By Gez Straker, Remaking Beamish Community Participation Officer
Starting to research play and playgrounds in the 1950s for the Remaking Beamish project has certainly not been a chore this summer. Next year will see the opening of several exciting open areas for museum visitors to enjoy in The 1950s Town.
The recreation areas, due to open next year, include space for putting and a kick about, allotments you can get your hands dirty in, a bowls pavilion and green, and a park with play equipment! Lots of fun spaces and times ahead.
Parks and playgrounds are nothing new and not unique to the 1950s. We have an abundance of beautiful parks and recreation areas in the North East to enjoy today, some of which date from the nineteenth century. In working on plans for the recreation areas at Beamish and thinking about post-war developments taking place across society, I was particularly drawn to the story of adventure playgrounds.
Adventure playgrounds originated in Denmark after the Second World War. The idea behind the areas, initially referred to as “junk” playgrounds, was that children would and could create their own play and play equipment with materials provided.
Following a visit to Denmark, and from seeing how children played in bomb sites in London, the idea of the adventure playground was championed by Lady Allen of Hurtwood, a landscape architect and campaigner for child welfare. Adventure playgrounds were seen as an alternative to the slides and swings of more traditional playgrounds, although they received a mixed reception from some adults and local councils. By the end of the 1950s there were approximately seventeen adventure playgrounds nationwide.
In the North East, newspaper reports seem to suggest one in Felling and one in Blyth in the 1950s. In Newcastle, a local boy wrote to the Lord Mayor to campaign for some to be set up in the city. Through the course of our work, we have been extremely fortunate and privileged to work with people who have spent their working lives in play in one way or another.
Dave Turnbull and Chris Nevis both worked as Play Leaders on adventure playgrounds in Newcastle during the 1960s and 1970s. As Play Leaders they saw, experienced and captured this inventive, fun and creative type of play. Spending their days searching for or “scrounging” materials, their evenings and weekends with young people could be spent creating towers, Wendy houses, rafts and anything else they could think of! Residential development in the city meant materials such as scaffold boards, doors, telegraph poles and bricks could be used in all manner of ways. Dave captured many iconic images of this type of play and some of his images have been on display at the museum this summer by the 1950s welfare hall. Although these photographs are from the 1970s, adventure playgrounds were not new to that decade and these photos help illustrate a type of play that really took hold in the 1950s and 60s. We hope that through their display and the summer holiday activities we might find out more about play in the 1950s too.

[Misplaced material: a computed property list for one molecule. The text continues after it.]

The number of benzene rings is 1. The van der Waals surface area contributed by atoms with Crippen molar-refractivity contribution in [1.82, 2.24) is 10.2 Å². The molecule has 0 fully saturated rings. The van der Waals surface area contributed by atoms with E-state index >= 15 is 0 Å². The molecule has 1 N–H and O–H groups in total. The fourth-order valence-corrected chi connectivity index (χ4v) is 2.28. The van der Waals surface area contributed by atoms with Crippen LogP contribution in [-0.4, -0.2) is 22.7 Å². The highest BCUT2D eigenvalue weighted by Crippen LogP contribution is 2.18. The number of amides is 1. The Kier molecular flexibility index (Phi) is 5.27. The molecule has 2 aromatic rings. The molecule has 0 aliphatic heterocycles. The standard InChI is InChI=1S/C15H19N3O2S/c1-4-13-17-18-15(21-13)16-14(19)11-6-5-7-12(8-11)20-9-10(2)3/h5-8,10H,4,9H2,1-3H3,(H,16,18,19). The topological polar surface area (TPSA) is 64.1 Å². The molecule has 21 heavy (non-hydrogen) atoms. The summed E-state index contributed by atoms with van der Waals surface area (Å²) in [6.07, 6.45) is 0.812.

As part of Beamish’s Summer of Fun event we wanted to trial different types of play here at the museum and, having been taken by the ideas behind adventure play, we wanted to create some adventurous play opportunities for visitors. So each Thursday we’ve had out our planks of wood, scaffold board, tree trunks, massive strips of paper, ropes, tarp, crates and more and… had a play…
In much the same way that original adventure playgrounds were donated materials, our adventurous play activities have been able to take place due to the kind donation of wooden planks and sleepers by MKM Building Supplies who are a Business Friend of the museum.
Families have enjoyed taking part in and creating walkways, “swimming” in our big, blue paper river and chalking in all manner of beasts in the water for people to try to avoid or not fall into. Crates and planks have become slopes, tarps and hula hoops have created tunnels to crawl through and dens to sit under, ropes have made giant skipping ropes, and sandcastles have been made from spoons and enamel tins in our sandpit. Paper boats filled with gravel have sailed down our paper river and many, many attempts have been made to walk on our stilts.
It’s been wonderful to see the different ways people have approached the activity. At times it felt like a permission to play was needed, initially people wanted to know which way to go round and what to do but as we explained and let people move things, create new courses and adapt, you could really see the possibilities of this type of play.
Our 1950s playground at the museum will have some traditional fixed play equipment such as swings and slides… who doesn’t love them?! But we hope our exploration into different types of play and that very creative, more child-led play through the imaginative use of equipment will also feature more in the 1950s.
Adventure playgrounds saw a decline in the 1980s although the ethos behind them has had resurgence in different ways in subsequent years.
In 2010 an adventure playground opened in Shiremoor, North Tyneside. The only one in the North East today, it’s a fantastic resource and site and is well worth a visit if you’re in the area. We’re very grateful for their support and help in our research and development of our activities at Beamish.
If you have any memories of play in the 1950 or suggestions of playful activities you’d like to see at the museum then please get in touch, email: email@example.com.
For more information on the 1950s park and recreation ground please click here.